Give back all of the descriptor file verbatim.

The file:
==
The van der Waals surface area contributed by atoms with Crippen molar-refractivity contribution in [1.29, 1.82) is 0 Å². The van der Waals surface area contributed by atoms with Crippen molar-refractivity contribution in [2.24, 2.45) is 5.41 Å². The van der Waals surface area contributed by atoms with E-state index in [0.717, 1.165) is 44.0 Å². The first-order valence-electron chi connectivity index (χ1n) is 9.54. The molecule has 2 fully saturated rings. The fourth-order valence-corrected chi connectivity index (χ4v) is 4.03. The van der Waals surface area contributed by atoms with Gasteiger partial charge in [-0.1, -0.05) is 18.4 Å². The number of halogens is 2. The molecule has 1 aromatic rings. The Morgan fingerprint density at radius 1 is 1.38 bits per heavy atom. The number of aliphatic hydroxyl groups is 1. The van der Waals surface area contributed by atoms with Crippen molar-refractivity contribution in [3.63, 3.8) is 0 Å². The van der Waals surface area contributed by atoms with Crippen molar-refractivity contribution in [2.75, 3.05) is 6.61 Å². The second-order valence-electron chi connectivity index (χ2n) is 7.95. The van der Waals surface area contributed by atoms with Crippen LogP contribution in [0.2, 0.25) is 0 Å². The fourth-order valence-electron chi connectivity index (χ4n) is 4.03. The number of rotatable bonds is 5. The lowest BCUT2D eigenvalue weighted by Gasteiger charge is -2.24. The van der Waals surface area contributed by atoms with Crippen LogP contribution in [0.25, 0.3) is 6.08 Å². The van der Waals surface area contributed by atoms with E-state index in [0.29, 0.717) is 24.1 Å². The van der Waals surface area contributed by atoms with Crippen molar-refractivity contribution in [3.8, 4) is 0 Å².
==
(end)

The van der Waals surface area contributed by atoms with Crippen molar-refractivity contribution in [1.29, 1.82) is 0 Å². The van der Waals surface area contributed by atoms with Crippen molar-refractivity contribution in [2.24, 2.45) is 5.41 Å². The van der Waals surface area contributed by atoms with E-state index in [0.717, 1.165) is 44.0 Å². The first-order valence-electron chi connectivity index (χ1n) is 9.54. The molecule has 2 fully saturated rings. The fourth-order valence-corrected chi connectivity index (χ4v) is 4.03. The van der Waals surface area contributed by atoms with Gasteiger partial charge in [-0.1, -0.05) is 18.4 Å². The number of halogens is 2. The molecule has 1 aromatic rings. The Morgan fingerprint density at radius 1 is 1.38 bits per heavy atom. The number of aliphatic hydroxyl groups is 1. The van der Waals surface area contributed by atoms with Crippen molar-refractivity contribution in [3.63, 3.8) is 0 Å². The van der Waals surface area contributed by atoms with Crippen molar-refractivity contribution in [2.75, 3.05) is 6.61 Å². The second-order valence-electron chi connectivity index (χ2n) is 7.95. The van der Waals surface area contributed by atoms with Crippen LogP contribution in [0.2, 0.25) is 0 Å². The fourth-order valence-electron chi connectivity index (χ4n) is 4.03. The number of rotatable bonds is 5. The lowest BCUT2D eigenvalue weighted by Gasteiger charge is -2.24. The van der Waals surface area contributed by atoms with Crippen LogP contribution in [0.25, 0.3) is 6.08 Å². The van der Waals surface area contributed by atoms with E-state index in [0.29, 0.717) is 24.1 Å². The van der Waals surface area contributed by atoms with Crippen molar-refractivity contribution in [3.8, 4) is 0 Å².